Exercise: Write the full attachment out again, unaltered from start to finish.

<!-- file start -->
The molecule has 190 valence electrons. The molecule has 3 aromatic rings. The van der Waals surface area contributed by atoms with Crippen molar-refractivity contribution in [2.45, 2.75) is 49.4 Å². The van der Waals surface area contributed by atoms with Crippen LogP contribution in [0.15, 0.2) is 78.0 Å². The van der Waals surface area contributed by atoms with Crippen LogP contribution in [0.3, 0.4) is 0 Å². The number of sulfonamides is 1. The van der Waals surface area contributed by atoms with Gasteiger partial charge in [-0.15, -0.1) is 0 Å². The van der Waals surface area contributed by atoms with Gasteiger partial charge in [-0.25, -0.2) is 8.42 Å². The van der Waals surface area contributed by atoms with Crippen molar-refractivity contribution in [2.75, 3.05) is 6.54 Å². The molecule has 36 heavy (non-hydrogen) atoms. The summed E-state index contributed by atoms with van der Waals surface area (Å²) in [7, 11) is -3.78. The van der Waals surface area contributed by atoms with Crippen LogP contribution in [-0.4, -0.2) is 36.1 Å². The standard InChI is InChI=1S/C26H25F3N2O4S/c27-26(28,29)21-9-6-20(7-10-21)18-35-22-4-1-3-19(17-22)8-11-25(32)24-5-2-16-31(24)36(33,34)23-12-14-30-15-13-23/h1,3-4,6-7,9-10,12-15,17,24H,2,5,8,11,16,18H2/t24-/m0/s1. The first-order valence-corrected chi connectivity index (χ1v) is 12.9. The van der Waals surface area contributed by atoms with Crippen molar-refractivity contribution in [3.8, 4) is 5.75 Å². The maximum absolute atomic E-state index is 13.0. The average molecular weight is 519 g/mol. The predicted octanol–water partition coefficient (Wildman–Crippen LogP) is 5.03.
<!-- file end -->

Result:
The molecule has 190 valence electrons. The molecule has 3 aromatic rings. The van der Waals surface area contributed by atoms with Crippen molar-refractivity contribution in [2.45, 2.75) is 49.4 Å². The van der Waals surface area contributed by atoms with Crippen LogP contribution in [0.15, 0.2) is 78.0 Å². The van der Waals surface area contributed by atoms with Crippen LogP contribution in [0.3, 0.4) is 0 Å². The number of sulfonamides is 1. The van der Waals surface area contributed by atoms with Gasteiger partial charge in [-0.15, -0.1) is 0 Å². The van der Waals surface area contributed by atoms with Gasteiger partial charge in [-0.25, -0.2) is 8.42 Å². The van der Waals surface area contributed by atoms with Crippen molar-refractivity contribution in [2.75, 3.05) is 6.54 Å². The molecule has 36 heavy (non-hydrogen) atoms. The summed E-state index contributed by atoms with van der Waals surface area (Å²) in [7, 11) is -3.78. The van der Waals surface area contributed by atoms with Crippen LogP contribution in [-0.4, -0.2) is 36.1 Å². The standard InChI is InChI=1S/C26H25F3N2O4S/c27-26(28,29)21-9-6-20(7-10-21)18-35-22-4-1-3-19(17-22)8-11-25(32)24-5-2-16-31(24)36(33,34)23-12-14-30-15-13-23/h1,3-4,6-7,9-10,12-15,17,24H,2,5,8,11,16,18H2/t24-/m0/s1. The first-order valence-corrected chi connectivity index (χ1v) is 12.9. The van der Waals surface area contributed by atoms with Crippen molar-refractivity contribution in [3.8, 4) is 5.75 Å². The maximum absolute atomic E-state index is 13.0. The average molecular weight is 519 g/mol. The predicted octanol–water partition coefficient (Wildman–Crippen LogP) is 5.03.